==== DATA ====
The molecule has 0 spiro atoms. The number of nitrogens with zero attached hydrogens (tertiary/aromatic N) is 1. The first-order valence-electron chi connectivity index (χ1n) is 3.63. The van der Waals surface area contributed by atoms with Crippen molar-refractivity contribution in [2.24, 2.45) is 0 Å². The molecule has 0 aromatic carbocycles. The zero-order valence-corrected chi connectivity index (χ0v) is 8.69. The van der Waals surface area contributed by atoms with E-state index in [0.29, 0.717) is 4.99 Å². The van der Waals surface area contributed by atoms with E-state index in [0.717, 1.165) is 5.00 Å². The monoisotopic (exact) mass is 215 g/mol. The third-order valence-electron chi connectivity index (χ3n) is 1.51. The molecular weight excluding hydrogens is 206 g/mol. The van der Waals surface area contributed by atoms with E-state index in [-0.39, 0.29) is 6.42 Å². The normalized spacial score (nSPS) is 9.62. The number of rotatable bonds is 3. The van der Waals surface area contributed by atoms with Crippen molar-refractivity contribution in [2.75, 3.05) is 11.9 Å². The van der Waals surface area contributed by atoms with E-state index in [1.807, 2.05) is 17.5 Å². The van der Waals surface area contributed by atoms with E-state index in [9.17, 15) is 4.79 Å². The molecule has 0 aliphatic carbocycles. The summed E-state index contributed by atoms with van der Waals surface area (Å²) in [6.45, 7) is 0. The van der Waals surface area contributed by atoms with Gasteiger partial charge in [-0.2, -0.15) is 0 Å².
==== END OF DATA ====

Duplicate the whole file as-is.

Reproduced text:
The molecule has 0 spiro atoms. The number of nitrogens with zero attached hydrogens (tertiary/aromatic N) is 1. The first-order valence-electron chi connectivity index (χ1n) is 3.63. The van der Waals surface area contributed by atoms with Crippen molar-refractivity contribution in [2.24, 2.45) is 0 Å². The molecule has 0 aromatic carbocycles. The zero-order valence-corrected chi connectivity index (χ0v) is 8.69. The van der Waals surface area contributed by atoms with E-state index in [0.29, 0.717) is 4.99 Å². The van der Waals surface area contributed by atoms with E-state index in [0.717, 1.165) is 5.00 Å². The monoisotopic (exact) mass is 215 g/mol. The third-order valence-electron chi connectivity index (χ3n) is 1.51. The molecular weight excluding hydrogens is 206 g/mol. The van der Waals surface area contributed by atoms with E-state index in [-0.39, 0.29) is 6.42 Å². The normalized spacial score (nSPS) is 9.62. The number of rotatable bonds is 3. The van der Waals surface area contributed by atoms with Crippen molar-refractivity contribution in [2.75, 3.05) is 11.9 Å². The van der Waals surface area contributed by atoms with E-state index in [1.807, 2.05) is 17.5 Å². The van der Waals surface area contributed by atoms with E-state index in [9.17, 15) is 4.79 Å². The molecule has 0 aliphatic carbocycles. The summed E-state index contributed by atoms with van der Waals surface area (Å²) in [6.45, 7) is 0. The van der Waals surface area contributed by atoms with Gasteiger partial charge in [-0.2, -0.15) is 0 Å².